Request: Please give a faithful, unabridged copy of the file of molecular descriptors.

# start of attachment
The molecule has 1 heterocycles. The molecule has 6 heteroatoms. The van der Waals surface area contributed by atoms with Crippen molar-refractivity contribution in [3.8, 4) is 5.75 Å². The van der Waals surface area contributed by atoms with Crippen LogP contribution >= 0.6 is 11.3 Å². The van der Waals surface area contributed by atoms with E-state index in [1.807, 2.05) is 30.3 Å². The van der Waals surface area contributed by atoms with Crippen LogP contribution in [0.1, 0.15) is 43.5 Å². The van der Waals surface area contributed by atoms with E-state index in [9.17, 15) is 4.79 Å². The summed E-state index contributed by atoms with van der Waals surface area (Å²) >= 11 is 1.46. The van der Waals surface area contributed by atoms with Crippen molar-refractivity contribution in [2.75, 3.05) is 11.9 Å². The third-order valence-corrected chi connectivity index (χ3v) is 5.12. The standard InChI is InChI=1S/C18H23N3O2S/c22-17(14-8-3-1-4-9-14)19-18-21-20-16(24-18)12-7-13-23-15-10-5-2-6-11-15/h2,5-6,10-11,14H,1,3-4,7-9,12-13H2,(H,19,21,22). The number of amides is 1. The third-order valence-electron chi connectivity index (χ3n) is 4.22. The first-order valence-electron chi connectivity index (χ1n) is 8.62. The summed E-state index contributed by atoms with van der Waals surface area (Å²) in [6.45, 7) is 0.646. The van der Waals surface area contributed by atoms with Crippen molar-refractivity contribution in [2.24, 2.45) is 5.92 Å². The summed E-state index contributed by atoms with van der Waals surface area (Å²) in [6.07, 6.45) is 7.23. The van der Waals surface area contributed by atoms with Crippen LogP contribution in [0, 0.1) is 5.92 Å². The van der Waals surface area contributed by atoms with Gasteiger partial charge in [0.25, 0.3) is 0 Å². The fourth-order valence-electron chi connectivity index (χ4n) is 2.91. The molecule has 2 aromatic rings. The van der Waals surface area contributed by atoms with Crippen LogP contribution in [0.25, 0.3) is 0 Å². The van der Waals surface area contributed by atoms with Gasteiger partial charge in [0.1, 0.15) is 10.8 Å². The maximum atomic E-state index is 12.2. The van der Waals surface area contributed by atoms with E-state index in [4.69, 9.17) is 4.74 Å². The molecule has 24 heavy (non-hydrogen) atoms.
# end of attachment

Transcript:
The molecule has 1 heterocycles. The molecule has 6 heteroatoms. The van der Waals surface area contributed by atoms with Crippen molar-refractivity contribution in [3.8, 4) is 5.75 Å². The van der Waals surface area contributed by atoms with Crippen LogP contribution >= 0.6 is 11.3 Å². The van der Waals surface area contributed by atoms with E-state index in [1.807, 2.05) is 30.3 Å². The van der Waals surface area contributed by atoms with Crippen LogP contribution in [0.1, 0.15) is 43.5 Å². The van der Waals surface area contributed by atoms with E-state index in [9.17, 15) is 4.79 Å². The summed E-state index contributed by atoms with van der Waals surface area (Å²) >= 11 is 1.46. The van der Waals surface area contributed by atoms with Crippen molar-refractivity contribution in [2.75, 3.05) is 11.9 Å². The third-order valence-corrected chi connectivity index (χ3v) is 5.12. The standard InChI is InChI=1S/C18H23N3O2S/c22-17(14-8-3-1-4-9-14)19-18-21-20-16(24-18)12-7-13-23-15-10-5-2-6-11-15/h2,5-6,10-11,14H,1,3-4,7-9,12-13H2,(H,19,21,22). The number of amides is 1. The third-order valence-electron chi connectivity index (χ3n) is 4.22. The first-order valence-electron chi connectivity index (χ1n) is 8.62. The summed E-state index contributed by atoms with van der Waals surface area (Å²) in [6.45, 7) is 0.646. The van der Waals surface area contributed by atoms with Crippen molar-refractivity contribution in [2.24, 2.45) is 5.92 Å². The summed E-state index contributed by atoms with van der Waals surface area (Å²) in [6.07, 6.45) is 7.23. The van der Waals surface area contributed by atoms with Crippen LogP contribution in [0, 0.1) is 5.92 Å². The van der Waals surface area contributed by atoms with Gasteiger partial charge in [0.25, 0.3) is 0 Å². The fourth-order valence-electron chi connectivity index (χ4n) is 2.91. The molecule has 2 aromatic rings. The van der Waals surface area contributed by atoms with Crippen LogP contribution in [0.25, 0.3) is 0 Å². The van der Waals surface area contributed by atoms with Gasteiger partial charge in [0.1, 0.15) is 10.8 Å². The maximum atomic E-state index is 12.2. The van der Waals surface area contributed by atoms with E-state index in [4.69, 9.17) is 4.74 Å². The molecule has 24 heavy (non-hydrogen) atoms.